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“Let me see if Philip can/ Be a little gentleman”: Parenting and Class in Struwwelpeter and Great Expectations

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This article suggests that “The Story of Fidgety Philip” in Heinrich Hoffmann's best-selling children's book Struwwelpeter (1845) should be considered one of the sources fueling Herbert Pocket's objection to the name “Philip.” Its opening lines, “Let me see if Philip can/Be a little gentleman,” voice the novel's central obsession and thus invite us to consider Struwwelpeter as a significant intertext in Great Expectations. Struwwelpeter is an ambivalent text, for its desired result of civilizing children seems hollowed out by the negative portrait of parenting that emerges in it. Tracing the instabilities created by this ambivalence in Struwwelpeter reveals a corresponding ambivalence and perplexity in the novel's treatment of its fundamental themes (becoming a gentleman, raising children, raising gentlemen)—issues Dickens faced himself as the son of disappointing parents and the father of disappointing children.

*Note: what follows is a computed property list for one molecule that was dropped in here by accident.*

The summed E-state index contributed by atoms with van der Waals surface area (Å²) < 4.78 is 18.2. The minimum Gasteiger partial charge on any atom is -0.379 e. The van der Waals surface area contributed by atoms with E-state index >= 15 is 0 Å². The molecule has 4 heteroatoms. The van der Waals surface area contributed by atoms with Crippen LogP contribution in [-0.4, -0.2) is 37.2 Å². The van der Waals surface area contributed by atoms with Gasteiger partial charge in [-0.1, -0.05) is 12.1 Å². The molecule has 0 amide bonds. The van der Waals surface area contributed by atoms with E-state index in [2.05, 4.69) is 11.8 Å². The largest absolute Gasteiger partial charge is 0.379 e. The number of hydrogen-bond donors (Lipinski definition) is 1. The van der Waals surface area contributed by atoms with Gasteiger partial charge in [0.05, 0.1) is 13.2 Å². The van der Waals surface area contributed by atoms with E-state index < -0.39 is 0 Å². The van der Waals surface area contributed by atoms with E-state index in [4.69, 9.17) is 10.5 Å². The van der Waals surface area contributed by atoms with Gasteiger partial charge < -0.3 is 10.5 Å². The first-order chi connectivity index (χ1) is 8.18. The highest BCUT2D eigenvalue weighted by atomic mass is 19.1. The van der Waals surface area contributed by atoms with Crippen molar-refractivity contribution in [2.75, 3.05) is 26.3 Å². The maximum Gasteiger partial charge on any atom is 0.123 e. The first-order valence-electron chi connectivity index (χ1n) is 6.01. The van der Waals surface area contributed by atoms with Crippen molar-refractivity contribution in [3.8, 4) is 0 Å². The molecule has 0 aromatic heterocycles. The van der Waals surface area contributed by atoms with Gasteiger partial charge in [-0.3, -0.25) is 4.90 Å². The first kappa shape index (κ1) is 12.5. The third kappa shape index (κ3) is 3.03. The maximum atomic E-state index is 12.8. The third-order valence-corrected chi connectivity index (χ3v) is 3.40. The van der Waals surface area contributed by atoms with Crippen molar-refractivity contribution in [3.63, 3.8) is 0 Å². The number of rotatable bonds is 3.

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Document Type: Research Article

Publication date: 01 June 2010

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